Date of Award


Document Type


Degree Name


Organizational Unit

Daniels College of Business

First Advisor

Daniel W. Baack

Second Advisor

Ali Besharat

Third Advisor

Andrew K. Schnackenberg


Legitimacy, Symbolic environments, Symbolic management, Trust


People have historically used different types of symbols to signal an ideology, to create a sense of prestige, or to gain legitimacy. Examples of these types of symbols can be seen in displays ranging from marketing ads to presidential election materials. While these types of symbols tend to be socially constructed, and universally identifiable, the consequences of their use are less uniform in nature. This study explores the gap that currently exists between a symbol’s inherent value and the expected consequences of its use. My theoretical prediction includes two principles: The use of symbolic management to create symbolic environments and the concept of mental fit between the symbol displayed and the personal values of the symbol observer. I test this link through the creation and viewing of video vignettes containing specific types of symbolic value. Using a sample of university students, I find that viewing an ideological symbolic environment that matches the symbolic environment architect’s political ideology elicits higher levels of affect-based trust. Additionally, I find that comparative symbolic environments elicit higher levels of pragmatic legitimacy compared to environments containing isomorphic symbolic value.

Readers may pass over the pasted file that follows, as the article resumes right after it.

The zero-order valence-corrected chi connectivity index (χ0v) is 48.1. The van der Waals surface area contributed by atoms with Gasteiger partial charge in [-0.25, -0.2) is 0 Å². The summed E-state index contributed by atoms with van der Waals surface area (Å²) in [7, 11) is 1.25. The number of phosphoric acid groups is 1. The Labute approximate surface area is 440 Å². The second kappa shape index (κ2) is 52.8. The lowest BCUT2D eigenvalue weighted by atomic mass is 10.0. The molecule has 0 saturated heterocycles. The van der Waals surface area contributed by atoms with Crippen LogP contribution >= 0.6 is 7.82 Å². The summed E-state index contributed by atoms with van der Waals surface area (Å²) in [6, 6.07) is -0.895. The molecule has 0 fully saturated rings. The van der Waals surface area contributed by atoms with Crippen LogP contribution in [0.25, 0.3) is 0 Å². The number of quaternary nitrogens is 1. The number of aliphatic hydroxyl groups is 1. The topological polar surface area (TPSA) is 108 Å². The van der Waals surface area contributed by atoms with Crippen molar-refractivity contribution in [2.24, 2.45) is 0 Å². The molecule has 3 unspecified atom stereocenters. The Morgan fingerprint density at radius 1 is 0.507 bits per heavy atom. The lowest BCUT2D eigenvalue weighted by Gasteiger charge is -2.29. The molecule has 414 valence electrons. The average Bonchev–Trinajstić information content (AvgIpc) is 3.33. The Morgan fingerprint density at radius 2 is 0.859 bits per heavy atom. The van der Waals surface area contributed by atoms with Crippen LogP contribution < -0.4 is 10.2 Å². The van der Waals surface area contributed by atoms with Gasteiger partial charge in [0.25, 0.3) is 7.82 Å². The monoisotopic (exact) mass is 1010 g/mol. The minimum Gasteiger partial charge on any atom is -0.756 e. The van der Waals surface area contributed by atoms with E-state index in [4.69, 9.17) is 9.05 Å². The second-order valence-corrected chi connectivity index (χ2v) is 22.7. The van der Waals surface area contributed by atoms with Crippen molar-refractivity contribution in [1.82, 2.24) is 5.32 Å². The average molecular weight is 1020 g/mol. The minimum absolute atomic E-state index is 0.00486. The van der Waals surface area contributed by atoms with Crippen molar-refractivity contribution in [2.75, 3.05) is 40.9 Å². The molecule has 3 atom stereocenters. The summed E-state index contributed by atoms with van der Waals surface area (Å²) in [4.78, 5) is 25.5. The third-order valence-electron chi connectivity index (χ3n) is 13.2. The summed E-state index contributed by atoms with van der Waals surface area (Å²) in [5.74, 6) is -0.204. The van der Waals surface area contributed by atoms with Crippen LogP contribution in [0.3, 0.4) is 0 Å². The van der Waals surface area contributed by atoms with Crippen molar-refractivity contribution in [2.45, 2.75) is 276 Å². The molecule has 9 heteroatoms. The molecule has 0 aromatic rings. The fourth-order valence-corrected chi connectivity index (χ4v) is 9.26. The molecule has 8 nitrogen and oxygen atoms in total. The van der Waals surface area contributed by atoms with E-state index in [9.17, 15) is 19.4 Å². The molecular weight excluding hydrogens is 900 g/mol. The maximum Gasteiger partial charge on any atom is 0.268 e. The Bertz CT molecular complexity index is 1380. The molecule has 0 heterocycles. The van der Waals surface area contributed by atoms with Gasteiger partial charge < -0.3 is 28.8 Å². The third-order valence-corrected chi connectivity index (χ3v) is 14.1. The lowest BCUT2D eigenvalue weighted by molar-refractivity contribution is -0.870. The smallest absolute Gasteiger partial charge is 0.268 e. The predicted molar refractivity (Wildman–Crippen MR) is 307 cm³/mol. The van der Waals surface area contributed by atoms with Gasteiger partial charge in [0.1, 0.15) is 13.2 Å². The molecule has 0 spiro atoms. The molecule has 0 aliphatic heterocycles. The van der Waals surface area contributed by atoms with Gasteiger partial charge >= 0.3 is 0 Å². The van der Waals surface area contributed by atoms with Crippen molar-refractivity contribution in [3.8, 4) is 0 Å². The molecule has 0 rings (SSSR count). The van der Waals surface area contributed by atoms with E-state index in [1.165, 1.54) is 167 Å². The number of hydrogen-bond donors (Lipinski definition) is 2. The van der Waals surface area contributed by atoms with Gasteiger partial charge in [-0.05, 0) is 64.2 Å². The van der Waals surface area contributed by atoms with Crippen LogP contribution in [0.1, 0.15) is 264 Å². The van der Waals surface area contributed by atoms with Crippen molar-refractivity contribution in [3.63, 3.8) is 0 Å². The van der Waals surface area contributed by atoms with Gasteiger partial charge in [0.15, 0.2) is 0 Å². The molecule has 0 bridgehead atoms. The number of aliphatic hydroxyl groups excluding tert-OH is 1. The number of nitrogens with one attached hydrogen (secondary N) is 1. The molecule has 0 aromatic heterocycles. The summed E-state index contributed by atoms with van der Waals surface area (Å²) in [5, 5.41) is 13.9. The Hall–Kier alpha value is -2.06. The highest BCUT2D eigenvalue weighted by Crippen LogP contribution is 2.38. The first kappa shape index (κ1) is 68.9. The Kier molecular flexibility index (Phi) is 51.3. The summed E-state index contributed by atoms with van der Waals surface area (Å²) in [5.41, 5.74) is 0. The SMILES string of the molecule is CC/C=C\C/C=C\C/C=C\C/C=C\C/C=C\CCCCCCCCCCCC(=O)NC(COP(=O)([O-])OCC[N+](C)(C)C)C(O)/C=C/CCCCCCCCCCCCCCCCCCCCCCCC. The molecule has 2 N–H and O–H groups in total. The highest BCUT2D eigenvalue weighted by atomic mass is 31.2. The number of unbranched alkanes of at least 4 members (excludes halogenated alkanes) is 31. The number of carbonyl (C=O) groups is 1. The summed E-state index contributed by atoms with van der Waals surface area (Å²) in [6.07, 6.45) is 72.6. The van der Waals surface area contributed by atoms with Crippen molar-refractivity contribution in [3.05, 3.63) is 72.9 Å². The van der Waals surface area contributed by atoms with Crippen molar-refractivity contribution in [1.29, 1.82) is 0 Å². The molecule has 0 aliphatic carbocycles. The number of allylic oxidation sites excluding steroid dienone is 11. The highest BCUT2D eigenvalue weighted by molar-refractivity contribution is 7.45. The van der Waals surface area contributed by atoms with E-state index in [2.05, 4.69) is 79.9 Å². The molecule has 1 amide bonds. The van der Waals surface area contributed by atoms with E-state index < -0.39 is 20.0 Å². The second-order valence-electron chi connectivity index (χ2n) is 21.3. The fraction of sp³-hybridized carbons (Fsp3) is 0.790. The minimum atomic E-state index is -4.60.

Publication Statement

Copyright is held by the author. User is responsible for all copyright compliance.

Rights Holder

Christopher J. Thomas


Received from ProQuest

File Format




File Size

110 pgs


Business administration